This Week in History – Week of Nov. 22nd
We are happy to announce that the stone bridge across the Mohawk River is completed. It reflects to great credit the mechanical skills of Robert Stewart and Captain William Chase.
The cornerstone of the Bethel Mission Chapel on the south side of the city was placed today. The construction is being paid for by David H. Burrell, head of the great Burrell & Co. industries, on a lot donated by William Milligan, the venerable retired president of the National Herkimer County Bank.
The Women’s Christian Association (W.C.A.) was formally opened, before a crowd of over 500, for the use of women and girls of Little Falls. It was affectionately dedicated to the memory of Anne Louise Burrell who was a pioneer in work for the higher interests of girls and women. Visitors were escorted through the building by the Girl Scouts.
Little Falls resident Mary Woodward Pillsworth was an eye witness to history. Fifty years ago today, Mary, a women’s news reporter for the Dallas Morning News was directly in front of the Texas School Book Depository when President John F. Kennedy was assassinated. She is considered the fifth closest witness to the assassination, and can be seen in the Zapruder film.
Sold at the post office under mortgage foreclosure, what is believed to be the oldest property in the city. This historic building was the old stone mill located between the Andrew Little shop and the Cheney Hammer plant. This building was built about 1800 on the foundation of the Revolutionary War era grist mill that was a haven for people fleeing Indian attacks.
The cool weather has partially abated a nuisance on Furnace Street, which has caused the residents in the vicinity much annoyance. On the east side is a large pig sty from which has emitted a most offensive stench. Such a thing ought not to be permitted within the corporate limits.
The sinking of a boat loaded with soda ash near Fort Herkimer changed the chemistry of the river water and adversely affected the fish population all the way to Little Falls. The fish surfaced gasping for air and wriggled feebly. Many local residents caught them with market baskets, umbrellas, old bags and anything that was handy. Reports indicated best “fishing” ever here.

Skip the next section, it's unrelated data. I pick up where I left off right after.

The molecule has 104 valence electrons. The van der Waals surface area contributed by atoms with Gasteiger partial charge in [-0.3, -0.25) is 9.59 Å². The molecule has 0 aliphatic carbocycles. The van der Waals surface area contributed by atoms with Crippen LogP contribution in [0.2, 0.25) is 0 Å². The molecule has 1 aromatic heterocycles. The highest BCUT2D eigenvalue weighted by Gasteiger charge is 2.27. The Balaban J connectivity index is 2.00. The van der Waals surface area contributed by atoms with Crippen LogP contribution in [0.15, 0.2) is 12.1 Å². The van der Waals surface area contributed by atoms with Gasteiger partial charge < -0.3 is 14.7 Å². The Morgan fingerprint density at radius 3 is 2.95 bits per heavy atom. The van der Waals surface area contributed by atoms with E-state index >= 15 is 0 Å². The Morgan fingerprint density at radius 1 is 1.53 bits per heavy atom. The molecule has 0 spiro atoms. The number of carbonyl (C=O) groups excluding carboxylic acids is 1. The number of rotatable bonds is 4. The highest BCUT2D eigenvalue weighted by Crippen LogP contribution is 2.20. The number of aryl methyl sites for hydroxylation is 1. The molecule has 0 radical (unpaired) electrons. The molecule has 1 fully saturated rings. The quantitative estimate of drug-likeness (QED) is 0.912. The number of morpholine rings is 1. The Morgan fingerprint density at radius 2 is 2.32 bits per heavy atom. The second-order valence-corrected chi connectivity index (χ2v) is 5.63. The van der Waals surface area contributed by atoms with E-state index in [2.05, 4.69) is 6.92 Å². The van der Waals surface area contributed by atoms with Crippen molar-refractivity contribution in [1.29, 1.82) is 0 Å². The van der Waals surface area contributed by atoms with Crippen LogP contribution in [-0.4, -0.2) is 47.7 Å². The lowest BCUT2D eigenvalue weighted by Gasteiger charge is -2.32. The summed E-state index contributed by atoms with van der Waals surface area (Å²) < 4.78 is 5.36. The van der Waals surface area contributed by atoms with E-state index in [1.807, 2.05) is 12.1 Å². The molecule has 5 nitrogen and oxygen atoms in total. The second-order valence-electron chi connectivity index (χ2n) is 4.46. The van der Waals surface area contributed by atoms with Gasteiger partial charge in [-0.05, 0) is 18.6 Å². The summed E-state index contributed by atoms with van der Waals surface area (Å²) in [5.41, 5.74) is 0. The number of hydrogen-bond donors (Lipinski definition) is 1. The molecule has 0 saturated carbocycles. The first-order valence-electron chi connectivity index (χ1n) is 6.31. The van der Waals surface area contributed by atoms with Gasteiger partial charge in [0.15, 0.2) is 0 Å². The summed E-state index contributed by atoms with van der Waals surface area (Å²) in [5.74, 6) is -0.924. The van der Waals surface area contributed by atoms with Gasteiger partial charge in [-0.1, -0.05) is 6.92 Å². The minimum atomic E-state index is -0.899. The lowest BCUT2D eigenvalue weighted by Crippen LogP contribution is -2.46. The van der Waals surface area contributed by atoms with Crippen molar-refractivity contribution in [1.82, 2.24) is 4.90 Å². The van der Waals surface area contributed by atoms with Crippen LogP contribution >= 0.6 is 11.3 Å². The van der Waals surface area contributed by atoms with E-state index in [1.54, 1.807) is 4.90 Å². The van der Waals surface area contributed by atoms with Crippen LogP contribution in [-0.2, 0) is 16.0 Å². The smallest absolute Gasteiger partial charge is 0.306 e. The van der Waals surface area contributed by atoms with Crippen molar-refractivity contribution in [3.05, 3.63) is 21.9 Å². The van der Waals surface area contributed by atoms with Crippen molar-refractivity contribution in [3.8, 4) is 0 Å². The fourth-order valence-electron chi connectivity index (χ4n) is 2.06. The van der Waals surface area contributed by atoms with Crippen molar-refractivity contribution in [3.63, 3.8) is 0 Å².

The Secretary of Agriculture announced, now that the war is over, the rationing of meat, butter, and all shortening ended today. The rationing began on March 29, 1943. Sugar is now the only food left on the ration list.
In 1937, a new St. Joseph’s church was built at the corner of Albany and William streets, replacing one destroyed earlier that year by fire. Today marks one of the most joyous occasions for the parish and its friends, that of the burning of the mortgage on the church. The parish was founded in 1923 in Little Falls.
The popular 1¼ mile route in the Industrial Park, for local walkers, was dedicated as a “fitness walking trail” in a joint project by the Little Falls Family YMCA, Redco Foods, and the City of Little Falls.
Under a new city ordinance, Chief Cooney is stationing firemen in public halls when they contain a gathering – tonight at the Skinner and Chronkhite opera houses, and the Beaumont dancing assembly.
An embittered man’s will – Fred I. Small of Little Falls left an estate of $300,000 which had some bizarre provisions. Nothing was to be paid “To those unsexing institutions known as a female college.” The city of Little Falls receives $200 for him to be buried in a grave ”at least six feet deep, and bricked in so as to be water tight.”
The worst wind storm in recent memory pounded Little Falls and vicinity, uprooting trees, blowing off roofs, shattering windows, and downing electric and telephone lines.
About 250 couples were present at the nineteenth annual ball of the Celtic Lyceum and Chemical Engine Company in the Skinner Opera House. Supper was served at the Girvin House and music was furnished by Fallis’ orchestra.
The first contingent of eleven men from the Little Falls draft board left this morning for the army induction center in Albany. They were escorted from City Hall to the railroad depot by the high school marching band. The station was jammed with well-wishers, parents, and sweethearts.
At Riley’s Hall, at the corner of German (Flint Avenue) and Jefferson streets, a wonderful exhibition of mechanical wonders which every laboring man, especially in Little Falls, should see. A grist mill in operation, blacksmith shop, band playing and other marvelous figures. Admission is ten cents.
The Little Falls Historical Society was organized at a meeting held in the Burrell Memorial room of City Hall. City Historian Edward Cooney presided at the meeting. Future meetings are open to the public, and there will be no dues since there are no expenses. A museum will be set up in the former GAR rooms at the city hall.
This Week in History” is brought to you by the Little Falls Historical Society. Please Visit the Little Falls Historical Society Website and please consider supporting the Museum by becoming a Member. Download the membership form here!